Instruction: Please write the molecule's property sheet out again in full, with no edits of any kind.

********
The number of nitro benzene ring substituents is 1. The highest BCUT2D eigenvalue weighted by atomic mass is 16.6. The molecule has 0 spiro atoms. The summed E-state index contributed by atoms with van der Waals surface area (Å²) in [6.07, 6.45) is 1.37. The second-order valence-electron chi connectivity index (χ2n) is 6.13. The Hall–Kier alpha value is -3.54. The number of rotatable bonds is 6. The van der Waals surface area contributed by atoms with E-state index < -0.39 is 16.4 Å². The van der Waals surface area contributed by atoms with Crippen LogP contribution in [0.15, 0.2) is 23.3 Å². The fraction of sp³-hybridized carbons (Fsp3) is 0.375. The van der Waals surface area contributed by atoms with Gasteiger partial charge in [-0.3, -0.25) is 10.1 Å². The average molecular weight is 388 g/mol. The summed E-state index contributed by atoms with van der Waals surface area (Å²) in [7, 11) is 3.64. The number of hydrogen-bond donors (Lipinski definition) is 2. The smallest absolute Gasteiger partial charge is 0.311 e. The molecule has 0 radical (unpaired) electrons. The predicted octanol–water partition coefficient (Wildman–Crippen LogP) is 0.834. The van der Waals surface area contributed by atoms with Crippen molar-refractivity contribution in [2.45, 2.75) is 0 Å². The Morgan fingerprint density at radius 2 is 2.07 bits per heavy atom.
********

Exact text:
The number of nitro benzene ring substituents is 1. The highest BCUT2D eigenvalue weighted by atomic mass is 16.6. The molecule has 0 spiro atoms. The summed E-state index contributed by atoms with van der Waals surface area (Å²) in [6.07, 6.45) is 1.37. The second-order valence-electron chi connectivity index (χ2n) is 6.13. The Hall–Kier alpha value is -3.54. The number of rotatable bonds is 6. The van der Waals surface area contributed by atoms with E-state index < -0.39 is 16.4 Å². The van der Waals surface area contributed by atoms with Crippen LogP contribution in [0.15, 0.2) is 23.3 Å². The fraction of sp³-hybridized carbons (Fsp3) is 0.375. The van der Waals surface area contributed by atoms with Gasteiger partial charge in [-0.3, -0.25) is 10.1 Å². The average molecular weight is 388 g/mol. The summed E-state index contributed by atoms with van der Waals surface area (Å²) in [7, 11) is 3.64. The number of hydrogen-bond donors (Lipinski definition) is 2. The smallest absolute Gasteiger partial charge is 0.311 e. The molecule has 0 radical (unpaired) electrons. The predicted octanol–water partition coefficient (Wildman–Crippen LogP) is 0.834. The van der Waals surface area contributed by atoms with Crippen molar-refractivity contribution in [2.45, 2.75) is 0 Å². The Morgan fingerprint density at radius 2 is 2.07 bits per heavy atom.